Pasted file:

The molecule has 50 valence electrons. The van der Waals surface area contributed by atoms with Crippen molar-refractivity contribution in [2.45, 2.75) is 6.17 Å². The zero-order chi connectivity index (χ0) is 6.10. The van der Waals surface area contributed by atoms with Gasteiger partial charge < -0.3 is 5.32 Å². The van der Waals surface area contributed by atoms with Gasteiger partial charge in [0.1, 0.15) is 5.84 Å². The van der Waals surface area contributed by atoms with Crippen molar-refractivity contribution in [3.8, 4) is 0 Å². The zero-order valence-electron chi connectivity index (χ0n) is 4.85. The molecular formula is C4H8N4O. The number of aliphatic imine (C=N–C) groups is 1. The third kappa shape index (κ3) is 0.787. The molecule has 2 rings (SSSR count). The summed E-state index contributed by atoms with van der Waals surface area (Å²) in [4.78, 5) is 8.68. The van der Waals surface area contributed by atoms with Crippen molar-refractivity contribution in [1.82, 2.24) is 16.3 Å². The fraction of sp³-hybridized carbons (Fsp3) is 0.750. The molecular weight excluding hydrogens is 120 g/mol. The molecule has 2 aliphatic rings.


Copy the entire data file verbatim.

The molecule has 50 valence electrons. The van der Waals surface area contributed by atoms with Crippen molar-refractivity contribution in [2.45, 2.75) is 6.17 Å². The zero-order chi connectivity index (χ0) is 6.10. The van der Waals surface area contributed by atoms with Gasteiger partial charge < -0.3 is 5.32 Å². The van der Waals surface area contributed by atoms with Gasteiger partial charge in [0.1, 0.15) is 5.84 Å². The van der Waals surface area contributed by atoms with Crippen molar-refractivity contribution in [3.8, 4) is 0 Å². The zero-order valence-electron chi connectivity index (χ0n) is 4.85. The molecular formula is C4H8N4O. The number of aliphatic imine (C=N–C) groups is 1. The third kappa shape index (κ3) is 0.787. The molecule has 2 rings (SSSR count). The summed E-state index contributed by atoms with van der Waals surface area (Å²) in [4.78, 5) is 8.68. The van der Waals surface area contributed by atoms with Crippen molar-refractivity contribution in [1.82, 2.24) is 16.3 Å². The fraction of sp³-hybridized carbons (Fsp3) is 0.750. The molecular weight excluding hydrogens is 120 g/mol. The molecule has 2 aliphatic rings.